What is a content audit and why should you conduct one?
A content audit is an opportunity to understand what content you have on your site and how well it is performing. Content audits can be conducted for a number of reasons:
- To improve SEO
- Optimise content marketing strategy
- Improve your user’s experience
As experts in UX, it seems sensible for us to talk about option 3 today!
Website content needs to meet users’ goals to deliver a really good user experience. This means you need to understand who your users are and what content they want.
Without this knowledge, you may get users to your site but they are unlikely to stay long as the content does not answer their questions or help them achieve their goals.
UX Content Audit - how to do it
We break our UX content audit into four key parts:
- Quantitative analysis
- User discovery
- Expert review
- Content prioritisation
Step 1: Quantitative analysis
Begin by identifying and listing all content on the site. Then it is time to dive into site analytics to determine session and engagement metrics of all the pages on your website.
Where possible, you also want to begin identifying who is visiting the website and what content they are accessing.
Step 2: User discovery phase
While analytics are a great starting point for uncovering how well your content works for your users, this data alone cannot provide the whole picture. Now it is time to talk to some real users.
Individual depth interviews with target users are a great way to delve deeper into what your users want from your site and whether the current content meets these needs. Ask them what information they want to know upfront and see if they can find it. If they do, how well does that content then answer their questions. Is anything missing? Is it clear? Watch their behaviours and listen to their attitudes to really gain insight into what they are thinking or feeling.
Step 3: Expert review of content
When we conduct a UX content audit, we also bring our expertise to the table. Using insights gained from the first two stages of the process and our 20 years of watching users interact with websites, we will assess the content again the following questions:
- Does the content meet user needs?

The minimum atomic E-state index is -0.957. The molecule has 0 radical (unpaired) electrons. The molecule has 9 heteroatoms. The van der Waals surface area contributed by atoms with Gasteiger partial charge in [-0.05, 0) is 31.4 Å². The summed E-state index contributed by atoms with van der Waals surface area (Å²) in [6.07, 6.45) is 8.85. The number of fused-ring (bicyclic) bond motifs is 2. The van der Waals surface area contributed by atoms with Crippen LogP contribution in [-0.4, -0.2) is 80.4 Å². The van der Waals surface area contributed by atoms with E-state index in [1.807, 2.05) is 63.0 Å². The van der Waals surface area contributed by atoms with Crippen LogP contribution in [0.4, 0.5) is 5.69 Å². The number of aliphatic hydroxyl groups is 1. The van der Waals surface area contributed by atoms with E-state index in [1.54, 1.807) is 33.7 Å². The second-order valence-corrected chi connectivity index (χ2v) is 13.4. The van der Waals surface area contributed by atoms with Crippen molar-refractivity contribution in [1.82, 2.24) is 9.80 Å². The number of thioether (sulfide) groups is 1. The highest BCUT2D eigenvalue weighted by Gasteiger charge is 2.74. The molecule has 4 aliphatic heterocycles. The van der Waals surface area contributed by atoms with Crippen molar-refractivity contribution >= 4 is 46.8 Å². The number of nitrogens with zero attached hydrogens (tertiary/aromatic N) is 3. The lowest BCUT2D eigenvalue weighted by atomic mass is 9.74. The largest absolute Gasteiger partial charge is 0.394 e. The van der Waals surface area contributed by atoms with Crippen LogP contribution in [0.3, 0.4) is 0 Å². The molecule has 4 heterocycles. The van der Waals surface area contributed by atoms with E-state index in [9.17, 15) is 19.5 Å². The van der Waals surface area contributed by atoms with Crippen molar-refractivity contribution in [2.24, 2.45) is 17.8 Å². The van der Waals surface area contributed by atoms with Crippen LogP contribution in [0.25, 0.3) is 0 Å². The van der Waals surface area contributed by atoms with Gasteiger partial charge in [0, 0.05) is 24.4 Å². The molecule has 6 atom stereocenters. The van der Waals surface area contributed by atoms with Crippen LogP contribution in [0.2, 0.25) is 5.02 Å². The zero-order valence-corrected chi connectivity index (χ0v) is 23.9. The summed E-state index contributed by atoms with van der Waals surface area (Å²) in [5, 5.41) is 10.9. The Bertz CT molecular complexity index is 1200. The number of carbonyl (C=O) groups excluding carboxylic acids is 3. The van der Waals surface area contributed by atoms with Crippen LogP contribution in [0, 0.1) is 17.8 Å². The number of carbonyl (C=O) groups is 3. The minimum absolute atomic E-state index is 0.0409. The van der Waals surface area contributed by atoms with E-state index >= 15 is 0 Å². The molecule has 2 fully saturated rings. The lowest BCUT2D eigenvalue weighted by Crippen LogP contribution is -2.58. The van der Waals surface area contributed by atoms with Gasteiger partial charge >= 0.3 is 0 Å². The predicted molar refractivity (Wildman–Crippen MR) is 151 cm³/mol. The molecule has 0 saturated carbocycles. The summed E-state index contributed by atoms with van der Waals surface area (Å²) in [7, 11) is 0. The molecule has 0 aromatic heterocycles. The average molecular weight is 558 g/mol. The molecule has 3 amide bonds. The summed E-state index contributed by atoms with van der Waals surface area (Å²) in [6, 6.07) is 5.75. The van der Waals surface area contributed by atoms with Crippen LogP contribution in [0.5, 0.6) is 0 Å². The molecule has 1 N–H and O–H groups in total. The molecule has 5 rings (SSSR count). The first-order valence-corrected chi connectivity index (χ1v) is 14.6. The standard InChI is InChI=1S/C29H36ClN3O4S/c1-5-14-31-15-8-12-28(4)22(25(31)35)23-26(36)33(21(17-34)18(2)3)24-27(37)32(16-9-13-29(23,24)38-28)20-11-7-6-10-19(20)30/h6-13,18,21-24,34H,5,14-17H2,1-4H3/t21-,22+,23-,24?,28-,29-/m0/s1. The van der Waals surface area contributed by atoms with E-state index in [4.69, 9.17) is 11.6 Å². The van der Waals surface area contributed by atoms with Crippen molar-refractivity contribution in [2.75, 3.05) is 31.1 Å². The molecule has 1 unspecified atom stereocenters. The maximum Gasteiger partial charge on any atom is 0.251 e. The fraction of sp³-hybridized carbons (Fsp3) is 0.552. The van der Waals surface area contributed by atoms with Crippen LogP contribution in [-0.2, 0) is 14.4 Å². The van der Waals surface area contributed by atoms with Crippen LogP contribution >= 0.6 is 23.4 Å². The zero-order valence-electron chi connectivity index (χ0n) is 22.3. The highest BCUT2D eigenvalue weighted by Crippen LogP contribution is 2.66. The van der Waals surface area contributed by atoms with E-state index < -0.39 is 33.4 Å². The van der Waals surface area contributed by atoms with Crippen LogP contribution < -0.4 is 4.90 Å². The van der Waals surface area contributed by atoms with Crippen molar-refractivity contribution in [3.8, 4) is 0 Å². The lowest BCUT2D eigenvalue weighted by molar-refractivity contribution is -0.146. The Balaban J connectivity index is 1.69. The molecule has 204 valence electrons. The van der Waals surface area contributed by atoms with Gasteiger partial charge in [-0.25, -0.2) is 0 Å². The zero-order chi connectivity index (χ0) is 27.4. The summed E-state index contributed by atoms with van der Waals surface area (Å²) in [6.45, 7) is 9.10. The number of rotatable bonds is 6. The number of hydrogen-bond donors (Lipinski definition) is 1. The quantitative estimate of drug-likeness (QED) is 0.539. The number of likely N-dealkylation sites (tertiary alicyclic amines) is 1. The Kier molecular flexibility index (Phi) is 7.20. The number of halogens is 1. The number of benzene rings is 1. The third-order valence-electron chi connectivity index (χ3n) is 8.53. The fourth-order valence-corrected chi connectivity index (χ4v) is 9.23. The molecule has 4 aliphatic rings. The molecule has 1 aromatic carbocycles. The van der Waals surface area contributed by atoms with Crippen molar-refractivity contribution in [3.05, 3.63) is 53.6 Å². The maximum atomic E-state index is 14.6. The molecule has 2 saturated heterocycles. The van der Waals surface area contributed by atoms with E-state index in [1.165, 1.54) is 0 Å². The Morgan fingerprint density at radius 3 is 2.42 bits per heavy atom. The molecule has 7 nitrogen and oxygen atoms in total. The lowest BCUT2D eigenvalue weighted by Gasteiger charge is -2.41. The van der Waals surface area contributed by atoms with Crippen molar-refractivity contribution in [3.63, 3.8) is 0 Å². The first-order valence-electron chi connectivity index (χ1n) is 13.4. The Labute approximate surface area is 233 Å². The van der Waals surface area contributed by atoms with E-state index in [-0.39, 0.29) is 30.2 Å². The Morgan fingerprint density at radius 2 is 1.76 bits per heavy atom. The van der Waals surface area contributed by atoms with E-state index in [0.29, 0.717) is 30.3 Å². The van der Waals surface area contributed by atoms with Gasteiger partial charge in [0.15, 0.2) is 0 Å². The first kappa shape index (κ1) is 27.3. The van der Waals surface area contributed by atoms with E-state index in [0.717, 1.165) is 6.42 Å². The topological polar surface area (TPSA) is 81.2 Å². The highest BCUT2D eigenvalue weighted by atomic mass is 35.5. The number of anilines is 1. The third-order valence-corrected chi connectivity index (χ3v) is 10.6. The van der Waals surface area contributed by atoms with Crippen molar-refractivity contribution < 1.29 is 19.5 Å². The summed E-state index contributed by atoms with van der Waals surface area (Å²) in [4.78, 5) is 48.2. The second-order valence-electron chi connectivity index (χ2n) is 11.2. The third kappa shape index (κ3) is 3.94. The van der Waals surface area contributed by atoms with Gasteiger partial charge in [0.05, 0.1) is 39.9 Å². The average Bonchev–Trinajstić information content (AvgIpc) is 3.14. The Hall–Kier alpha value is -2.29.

- Is the content unique and sector-specific?
- Is the content accurate?
- Does the content use user-friendly language (no jargon!)
- Is the content up to date?
Step 4: Prioritisation of content
Steps 1-3 will unearth a huge amount of insight and it can be easy to feel overwhelmed. Step 4 is all about understanding what is most important so you can focus on improving the content that is going to have the biggest impact on your users.
The best way to prioritise the content needs of your users in to conduct a ‘top tasks survey’. Start by sending a list all the potential goals to a large number of target users and asking them to identify their top five priority goals.
Once aggregated, this insight will enable you to identify the priority areas for action.
What will I get at the end?
This approach to a content audit will give you rich, evidence-based insights into the content your users want and how effective your site is at currently delivering the content.
By the end of this process you will have a page-by-page list, assessing the content on its current effectiveness and giving you one of the following actions:
- Keep content – great content that accurately meets users’ goals
- Keep content but improve – important content but in its current state does not meet users’ goals
- Remove content from your site – content that does not meet users’ goals
- Add content – content that is currently missing from your site but required to meet all users’ goals
In a world of shortening attention spans, ensuring your content accurately and succinctly meets the needs of your users is paramount to making your site a success. Stop posting woolly content that is driven by internal pressures and start giving the people what they want!